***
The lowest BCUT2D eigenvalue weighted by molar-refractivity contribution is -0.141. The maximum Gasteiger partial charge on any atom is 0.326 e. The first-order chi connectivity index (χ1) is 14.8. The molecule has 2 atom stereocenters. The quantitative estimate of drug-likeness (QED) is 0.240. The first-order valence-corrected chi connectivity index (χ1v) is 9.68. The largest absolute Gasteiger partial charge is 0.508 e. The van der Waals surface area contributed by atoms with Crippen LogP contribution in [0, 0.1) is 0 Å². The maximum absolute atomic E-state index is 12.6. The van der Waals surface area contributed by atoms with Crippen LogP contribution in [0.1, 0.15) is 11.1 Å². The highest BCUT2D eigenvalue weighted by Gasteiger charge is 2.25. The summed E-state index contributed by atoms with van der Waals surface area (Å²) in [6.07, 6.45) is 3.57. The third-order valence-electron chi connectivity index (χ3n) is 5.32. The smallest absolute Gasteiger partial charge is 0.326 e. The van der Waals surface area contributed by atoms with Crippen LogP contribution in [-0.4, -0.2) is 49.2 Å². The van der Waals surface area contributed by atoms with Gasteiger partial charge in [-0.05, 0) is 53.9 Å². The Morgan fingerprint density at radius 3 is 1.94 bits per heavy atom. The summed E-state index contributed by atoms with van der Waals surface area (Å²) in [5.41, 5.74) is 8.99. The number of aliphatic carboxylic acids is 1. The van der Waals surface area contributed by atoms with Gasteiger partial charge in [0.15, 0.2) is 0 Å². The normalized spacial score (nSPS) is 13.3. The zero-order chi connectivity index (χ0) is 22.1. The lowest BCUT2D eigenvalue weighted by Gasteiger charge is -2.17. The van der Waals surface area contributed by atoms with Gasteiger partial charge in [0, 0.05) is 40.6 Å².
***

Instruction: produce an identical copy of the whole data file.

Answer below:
The lowest BCUT2D eigenvalue weighted by molar-refractivity contribution is -0.141. The maximum Gasteiger partial charge on any atom is 0.326 e. The first-order chi connectivity index (χ1) is 14.8. The molecule has 2 atom stereocenters. The quantitative estimate of drug-likeness (QED) is 0.240. The first-order valence-corrected chi connectivity index (χ1v) is 9.68. The largest absolute Gasteiger partial charge is 0.508 e. The van der Waals surface area contributed by atoms with Crippen LogP contribution in [0, 0.1) is 0 Å². The maximum absolute atomic E-state index is 12.6. The van der Waals surface area contributed by atoms with Crippen LogP contribution in [0.1, 0.15) is 11.1 Å². The highest BCUT2D eigenvalue weighted by Gasteiger charge is 2.25. The summed E-state index contributed by atoms with van der Waals surface area (Å²) in [6.07, 6.45) is 3.57. The third-order valence-electron chi connectivity index (χ3n) is 5.32. The smallest absolute Gasteiger partial charge is 0.326 e. The van der Waals surface area contributed by atoms with Crippen LogP contribution in [-0.4, -0.2) is 49.2 Å². The van der Waals surface area contributed by atoms with Gasteiger partial charge in [-0.05, 0) is 53.9 Å². The Morgan fingerprint density at radius 3 is 1.94 bits per heavy atom. The summed E-state index contributed by atoms with van der Waals surface area (Å²) in [5.41, 5.74) is 8.99. The number of aliphatic carboxylic acids is 1. The van der Waals surface area contributed by atoms with Gasteiger partial charge in [0.15, 0.2) is 0 Å². The normalized spacial score (nSPS) is 13.3. The zero-order chi connectivity index (χ0) is 22.1. The lowest BCUT2D eigenvalue weighted by Gasteiger charge is -2.17. The van der Waals surface area contributed by atoms with Gasteiger partial charge in [0, 0.05) is 40.6 Å².